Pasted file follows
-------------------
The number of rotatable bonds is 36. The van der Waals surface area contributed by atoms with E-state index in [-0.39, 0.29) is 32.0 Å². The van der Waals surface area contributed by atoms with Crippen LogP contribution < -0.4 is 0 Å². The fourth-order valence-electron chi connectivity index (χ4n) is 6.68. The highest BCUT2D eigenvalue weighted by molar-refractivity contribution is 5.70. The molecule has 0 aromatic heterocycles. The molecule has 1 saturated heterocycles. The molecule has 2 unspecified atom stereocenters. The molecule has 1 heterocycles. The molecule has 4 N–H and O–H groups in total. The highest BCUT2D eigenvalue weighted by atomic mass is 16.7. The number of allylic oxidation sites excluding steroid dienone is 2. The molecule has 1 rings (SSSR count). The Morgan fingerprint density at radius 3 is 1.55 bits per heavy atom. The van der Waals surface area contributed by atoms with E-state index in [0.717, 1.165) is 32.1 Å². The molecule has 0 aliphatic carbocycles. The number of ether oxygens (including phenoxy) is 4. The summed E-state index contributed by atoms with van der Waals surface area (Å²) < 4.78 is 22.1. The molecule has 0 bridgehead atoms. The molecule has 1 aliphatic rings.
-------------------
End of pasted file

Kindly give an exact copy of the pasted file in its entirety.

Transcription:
The number of rotatable bonds is 36. The van der Waals surface area contributed by atoms with E-state index in [-0.39, 0.29) is 32.0 Å². The van der Waals surface area contributed by atoms with Crippen LogP contribution < -0.4 is 0 Å². The fourth-order valence-electron chi connectivity index (χ4n) is 6.68. The highest BCUT2D eigenvalue weighted by molar-refractivity contribution is 5.70. The molecule has 0 aromatic heterocycles. The molecule has 1 saturated heterocycles. The molecule has 2 unspecified atom stereocenters. The molecule has 1 heterocycles. The molecule has 4 N–H and O–H groups in total. The highest BCUT2D eigenvalue weighted by atomic mass is 16.7. The number of allylic oxidation sites excluding steroid dienone is 2. The molecule has 1 rings (SSSR count). The Morgan fingerprint density at radius 3 is 1.55 bits per heavy atom. The van der Waals surface area contributed by atoms with E-state index in [0.717, 1.165) is 32.1 Å². The molecule has 0 aliphatic carbocycles. The number of ether oxygens (including phenoxy) is 4. The summed E-state index contributed by atoms with van der Waals surface area (Å²) < 4.78 is 22.1. The molecule has 0 bridgehead atoms. The molecule has 1 aliphatic rings.